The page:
Letting my Kids Watch me Struggle to Learn

My 4-year-old playing the didgeridoo.

Two weeks ago I decided to learn to play the didgeridoo.  It’s totally different from anything I’ve ever done before, and it’s challenging to learn.  But I’m having fun, and really enjoying it.  The deep resonance of the sound is soothing.  And the complete concentration it requires forces me to focus on only the one thing before me, making it a wonderfully meditative act.

 

There’s also the laughter that comes along with learning to do something new.  What am I going to do but laugh when my child tells me that I sound like an ailing elephant?  And any time an instrument accidentally makes noises that sound like passing gas, you know my boys are going to be rolling on the floor with laughter and begging me to do it again.

 

The community aspect of learning an instrument is also fun.  My boys frequently grab an instrument or two for themselves and we’ll all make music together.  Now this is not something other people would be begging to hear.  I can’t even say that most people would call it music.  But we enjoy its cacophonous enthusiasm, at least for a few minutes.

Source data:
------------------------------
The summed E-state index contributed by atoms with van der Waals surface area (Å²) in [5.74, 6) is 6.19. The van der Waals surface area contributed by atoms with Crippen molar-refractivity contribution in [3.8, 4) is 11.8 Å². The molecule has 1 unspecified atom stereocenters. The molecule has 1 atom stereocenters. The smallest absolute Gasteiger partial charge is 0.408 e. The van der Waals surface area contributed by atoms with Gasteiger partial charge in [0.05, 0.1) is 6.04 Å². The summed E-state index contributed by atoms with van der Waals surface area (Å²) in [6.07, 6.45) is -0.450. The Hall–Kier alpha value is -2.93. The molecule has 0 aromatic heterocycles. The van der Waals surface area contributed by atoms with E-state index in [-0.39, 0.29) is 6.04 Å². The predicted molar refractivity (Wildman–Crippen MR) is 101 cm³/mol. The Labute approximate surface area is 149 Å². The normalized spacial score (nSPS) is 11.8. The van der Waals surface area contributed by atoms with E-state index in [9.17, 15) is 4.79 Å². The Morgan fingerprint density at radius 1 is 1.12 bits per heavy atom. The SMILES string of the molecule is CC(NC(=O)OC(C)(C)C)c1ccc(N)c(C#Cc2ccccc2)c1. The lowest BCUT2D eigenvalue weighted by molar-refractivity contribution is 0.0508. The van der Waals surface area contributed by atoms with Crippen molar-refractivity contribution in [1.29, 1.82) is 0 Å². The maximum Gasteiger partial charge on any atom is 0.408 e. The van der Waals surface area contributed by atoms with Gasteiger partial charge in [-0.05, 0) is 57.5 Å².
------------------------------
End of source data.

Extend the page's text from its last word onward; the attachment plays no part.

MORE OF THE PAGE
That said, the most important part of this process, I think, has been letting my kids watch as I daily tackle something new.  They see that it’s hard for me.  They see that it’s not coming easily.  They’re watching me struggle to even play the most basic sounds.  And, they’re watching me persist day after day after day after day until I can do it.

 

Most of the time, when my kids and I try something new together, I can do a better job than they can.  This isn’t due to any innate coordination on my part.  It is simply because I’ve lived longer than they have, and have had lots of time to practice all sorts of things in my life.  And even if I haven’t done the one particular thing we’re trying, chances are that I’ve tried something somewhat similar and the skills I’ve developed can cross over.

 

This is not the case with the didgeridoo.  Here, we’re all starting from zero experience.  So I get to enjoy and learn something new, and my boys get to watch as I try and fail and persist.

 

They get to see that this is what it requires to learn something.  And I think it’s vital that kids see adults model this, so they don’t think they’re the only ones who struggle to learn.  Whether it’s visible to the world around us or not, we all struggle and we all have to persevere until we finally get it.  It’s been a good couple of weeks for all of us.

 

 

In case you’re curious, I started with a simple, inexpensive didgeridoo like THIS.  I figure if I’m still loving it in a couple months, I’ll invest in a real wooden instrument.  Then, this one can go into my boys’ instrument collection.  In the meantime, this starter didgeridoo keeps the cost of entry low.  That way, I don’t have to worry about my boys messing around with it.  Perhaps I’ll also pick up something like THIS so I can take our show on the road.  Watch out, World!

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